Ever since the reelection of Abe as Prime Minister, Abe has been bringing many conservative ideas to the office.  One of his main political moves is to rewrite the history of Japan and erase written content that implies any Japanese imperialistic invasion.  Abe is also trying to alter Article 9 of the 1947 Constitution, which forbids Japan from creating any form of armed force, in order to expand their “Self Defense” forces.  Following the lead of the Prime Minister, a rightist wave is spreading across the whole of Japan, and a rise of severe nationalism is to be expected, according to the international media.  Harvard Professor Joseph Nye believes that the Japanese are trying to regain their confidence as compensation for the last 20 years of slow economic growth.  Gono, former Speaker of the House of Representatives, stated that “Not only Asia, but the U.S and Europe will also take heed of Japan and their human rights consciousness, and Japan will lose trust overseas.”

   

   
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In Las Vegas, on the 29th of January, President Barack Obama gave a speech regarding an immigration reform in the U.S.  and explained why it must be passed in 2013.  Approximately 11 million immigrants have entered illegally into the U.S., and this bulky social problem has finally been brought to the light by both the President and Senators together.  The main components of President Obama’s idea of immigration reform are as follows: to allow all current illegal immigrants to register for citizenship, to reinforce the U.S.  borderlines, and to loosen the system of legal immigration to attract or keep in potentially highly-skilled foreign workers.  Due to VISA complications, many international graduates of the U.S.’s prestigious universities must return to their homeland.  Although more foreign workers flowing into the country will make it harder for native born graduates to find a job, Obama believes that these foreign human resources will contribute to a creation of more jobs in the long run.  One out of four hi-tech companies are established by immigrants in the U.S.  today, thus this reform will be socially and economically profitable.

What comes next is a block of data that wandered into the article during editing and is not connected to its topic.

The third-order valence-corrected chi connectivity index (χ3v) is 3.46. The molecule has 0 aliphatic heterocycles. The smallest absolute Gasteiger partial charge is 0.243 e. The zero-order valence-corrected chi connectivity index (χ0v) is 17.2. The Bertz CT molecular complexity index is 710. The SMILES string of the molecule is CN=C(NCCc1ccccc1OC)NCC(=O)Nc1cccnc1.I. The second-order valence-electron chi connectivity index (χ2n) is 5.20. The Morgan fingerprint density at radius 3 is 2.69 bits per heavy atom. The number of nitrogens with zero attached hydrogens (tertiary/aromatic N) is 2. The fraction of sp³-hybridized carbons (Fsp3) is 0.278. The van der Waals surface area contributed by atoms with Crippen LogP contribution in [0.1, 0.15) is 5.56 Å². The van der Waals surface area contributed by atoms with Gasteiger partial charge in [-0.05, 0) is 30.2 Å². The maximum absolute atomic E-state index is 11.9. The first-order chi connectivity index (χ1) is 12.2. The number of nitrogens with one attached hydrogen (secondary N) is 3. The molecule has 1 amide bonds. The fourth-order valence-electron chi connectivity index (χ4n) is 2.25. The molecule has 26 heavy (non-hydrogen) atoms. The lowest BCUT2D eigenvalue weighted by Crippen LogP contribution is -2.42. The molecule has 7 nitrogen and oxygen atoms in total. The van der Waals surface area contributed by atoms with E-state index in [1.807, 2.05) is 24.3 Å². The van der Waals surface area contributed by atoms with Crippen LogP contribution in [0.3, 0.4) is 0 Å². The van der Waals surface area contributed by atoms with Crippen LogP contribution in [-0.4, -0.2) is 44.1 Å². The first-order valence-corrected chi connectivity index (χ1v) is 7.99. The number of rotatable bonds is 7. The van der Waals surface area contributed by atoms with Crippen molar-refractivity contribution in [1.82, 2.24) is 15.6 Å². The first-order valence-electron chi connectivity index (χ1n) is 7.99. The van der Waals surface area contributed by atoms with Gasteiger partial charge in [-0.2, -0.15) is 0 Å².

While a wave of optimism and welcoming can be seen in the media regarding the hope of reform, some stand skeptical about the hubbub.  In the re-election, 71% of Hispanics voted for Obama, who had promised immigration reform since 2008, when at a similar period, Romney was heard wishing that immigrants would “self-deport” themselves out of the country.  Through this mistake, the Republicans felt the desperate need to comply with the voices of the invisible foreigners, and a bipartisan agreement with Obama’s reform was their salvation.  As miraculous as the cooperation between both parties is, the media is leaving no room for concrete criticism about the actual details of the President and Senators’ proposal as they are busy contemplating the “bipartisan” more than the “agreement.” People need to focus on the practicality and fairness of handing out citizenships to illegal immigrants, which may become an unjustifiable amnesty for legal immigrants, and other possible drawbacks of the reform.